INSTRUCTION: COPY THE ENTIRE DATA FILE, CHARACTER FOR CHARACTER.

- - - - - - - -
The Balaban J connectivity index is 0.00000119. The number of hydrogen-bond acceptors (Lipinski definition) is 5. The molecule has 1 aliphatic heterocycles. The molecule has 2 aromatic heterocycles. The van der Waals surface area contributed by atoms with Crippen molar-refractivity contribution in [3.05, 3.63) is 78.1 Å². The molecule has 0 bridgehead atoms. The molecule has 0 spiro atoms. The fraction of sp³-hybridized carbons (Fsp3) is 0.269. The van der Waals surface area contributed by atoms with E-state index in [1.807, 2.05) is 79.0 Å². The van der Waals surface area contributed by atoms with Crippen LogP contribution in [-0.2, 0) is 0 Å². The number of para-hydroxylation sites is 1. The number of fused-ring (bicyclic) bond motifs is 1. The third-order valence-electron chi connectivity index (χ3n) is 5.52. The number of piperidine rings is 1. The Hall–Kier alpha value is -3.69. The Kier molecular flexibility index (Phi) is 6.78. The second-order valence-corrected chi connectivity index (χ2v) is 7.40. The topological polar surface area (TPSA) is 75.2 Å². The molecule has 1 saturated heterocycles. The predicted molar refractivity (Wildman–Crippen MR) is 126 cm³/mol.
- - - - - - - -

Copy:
The Balaban J connectivity index is 0.00000119. The number of hydrogen-bond acceptors (Lipinski definition) is 5. The molecule has 1 aliphatic heterocycles. The molecule has 2 aromatic heterocycles. The van der Waals surface area contributed by atoms with Crippen molar-refractivity contribution in [3.05, 3.63) is 78.1 Å². The molecule has 0 bridgehead atoms. The molecule has 0 spiro atoms. The fraction of sp³-hybridized carbons (Fsp3) is 0.269. The van der Waals surface area contributed by atoms with E-state index in [1.807, 2.05) is 79.0 Å². The van der Waals surface area contributed by atoms with Crippen LogP contribution in [-0.2, 0) is 0 Å². The number of para-hydroxylation sites is 1. The number of fused-ring (bicyclic) bond motifs is 1. The third-order valence-electron chi connectivity index (χ3n) is 5.52. The number of piperidine rings is 1. The Hall–Kier alpha value is -3.69. The Kier molecular flexibility index (Phi) is 6.78. The second-order valence-corrected chi connectivity index (χ2v) is 7.40. The topological polar surface area (TPSA) is 75.2 Å². The molecule has 1 saturated heterocycles. The predicted molar refractivity (Wildman–Crippen MR) is 126 cm³/mol.